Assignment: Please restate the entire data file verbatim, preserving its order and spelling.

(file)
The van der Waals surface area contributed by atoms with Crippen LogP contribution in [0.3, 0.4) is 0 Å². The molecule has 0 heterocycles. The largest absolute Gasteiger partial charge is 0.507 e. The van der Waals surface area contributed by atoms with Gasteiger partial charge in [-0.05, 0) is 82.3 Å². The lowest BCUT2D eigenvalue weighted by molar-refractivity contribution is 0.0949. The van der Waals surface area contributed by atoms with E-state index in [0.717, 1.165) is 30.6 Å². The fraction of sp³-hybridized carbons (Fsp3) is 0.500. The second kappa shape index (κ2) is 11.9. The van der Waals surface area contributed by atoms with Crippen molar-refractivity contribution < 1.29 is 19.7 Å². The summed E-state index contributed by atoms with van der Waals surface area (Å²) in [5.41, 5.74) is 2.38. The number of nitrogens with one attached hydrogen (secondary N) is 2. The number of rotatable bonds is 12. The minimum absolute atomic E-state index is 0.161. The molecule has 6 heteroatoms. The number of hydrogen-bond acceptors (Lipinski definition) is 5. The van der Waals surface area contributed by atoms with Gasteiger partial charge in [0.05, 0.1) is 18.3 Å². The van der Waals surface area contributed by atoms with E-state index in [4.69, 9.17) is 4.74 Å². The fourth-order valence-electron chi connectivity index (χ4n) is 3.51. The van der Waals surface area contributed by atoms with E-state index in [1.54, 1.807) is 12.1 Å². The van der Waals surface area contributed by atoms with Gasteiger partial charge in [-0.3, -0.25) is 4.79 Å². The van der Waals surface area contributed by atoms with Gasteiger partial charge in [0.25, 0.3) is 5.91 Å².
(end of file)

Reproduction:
The van der Waals surface area contributed by atoms with Crippen LogP contribution in [0.3, 0.4) is 0 Å². The molecule has 0 heterocycles. The largest absolute Gasteiger partial charge is 0.507 e. The van der Waals surface area contributed by atoms with Gasteiger partial charge in [-0.05, 0) is 82.3 Å². The lowest BCUT2D eigenvalue weighted by molar-refractivity contribution is 0.0949. The van der Waals surface area contributed by atoms with E-state index in [0.717, 1.165) is 30.6 Å². The fraction of sp³-hybridized carbons (Fsp3) is 0.500. The second kappa shape index (κ2) is 11.9. The van der Waals surface area contributed by atoms with Crippen molar-refractivity contribution < 1.29 is 19.7 Å². The summed E-state index contributed by atoms with van der Waals surface area (Å²) in [5.41, 5.74) is 2.38. The number of nitrogens with one attached hydrogen (secondary N) is 2. The number of rotatable bonds is 12. The minimum absolute atomic E-state index is 0.161. The molecule has 6 heteroatoms. The number of hydrogen-bond acceptors (Lipinski definition) is 5. The van der Waals surface area contributed by atoms with Gasteiger partial charge in [0.05, 0.1) is 18.3 Å². The van der Waals surface area contributed by atoms with E-state index in [4.69, 9.17) is 4.74 Å². The fourth-order valence-electron chi connectivity index (χ4n) is 3.51. The van der Waals surface area contributed by atoms with E-state index in [1.54, 1.807) is 12.1 Å². The van der Waals surface area contributed by atoms with Gasteiger partial charge in [-0.3, -0.25) is 4.79 Å². The van der Waals surface area contributed by atoms with Gasteiger partial charge in [0.25, 0.3) is 5.91 Å².